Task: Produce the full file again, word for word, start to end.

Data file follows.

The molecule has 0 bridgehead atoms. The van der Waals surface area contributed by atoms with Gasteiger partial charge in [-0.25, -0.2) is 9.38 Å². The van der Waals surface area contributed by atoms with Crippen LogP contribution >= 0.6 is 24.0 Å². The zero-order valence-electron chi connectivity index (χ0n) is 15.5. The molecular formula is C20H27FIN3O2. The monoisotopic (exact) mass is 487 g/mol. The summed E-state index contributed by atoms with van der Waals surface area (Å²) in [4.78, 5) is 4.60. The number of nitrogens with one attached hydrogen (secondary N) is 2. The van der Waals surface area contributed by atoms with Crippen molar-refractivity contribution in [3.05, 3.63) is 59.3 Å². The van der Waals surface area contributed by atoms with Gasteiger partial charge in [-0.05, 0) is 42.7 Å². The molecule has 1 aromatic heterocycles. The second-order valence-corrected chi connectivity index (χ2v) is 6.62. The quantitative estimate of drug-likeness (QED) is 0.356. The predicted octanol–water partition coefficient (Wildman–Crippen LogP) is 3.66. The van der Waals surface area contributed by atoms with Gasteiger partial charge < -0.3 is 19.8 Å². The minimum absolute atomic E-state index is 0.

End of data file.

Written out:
The molecule has 0 bridgehead atoms. The van der Waals surface area contributed by atoms with Gasteiger partial charge in [-0.25, -0.2) is 9.38 Å². The van der Waals surface area contributed by atoms with Crippen LogP contribution >= 0.6 is 24.0 Å². The zero-order valence-electron chi connectivity index (χ0n) is 15.5. The molecular formula is C20H27FIN3O2. The monoisotopic (exact) mass is 487 g/mol. The summed E-state index contributed by atoms with van der Waals surface area (Å²) in [4.78, 5) is 4.60. The number of nitrogens with one attached hydrogen (secondary N) is 2. The van der Waals surface area contributed by atoms with Crippen molar-refractivity contribution in [3.05, 3.63) is 59.3 Å². The van der Waals surface area contributed by atoms with Gasteiger partial charge in [-0.05, 0) is 42.7 Å². The molecule has 1 aromatic heterocycles. The second-order valence-corrected chi connectivity index (χ2v) is 6.62. The quantitative estimate of drug-likeness (QED) is 0.356. The predicted octanol–water partition coefficient (Wildman–Crippen LogP) is 3.66. The van der Waals surface area contributed by atoms with Gasteiger partial charge < -0.3 is 19.8 Å². The minimum absolute atomic E-state index is 0.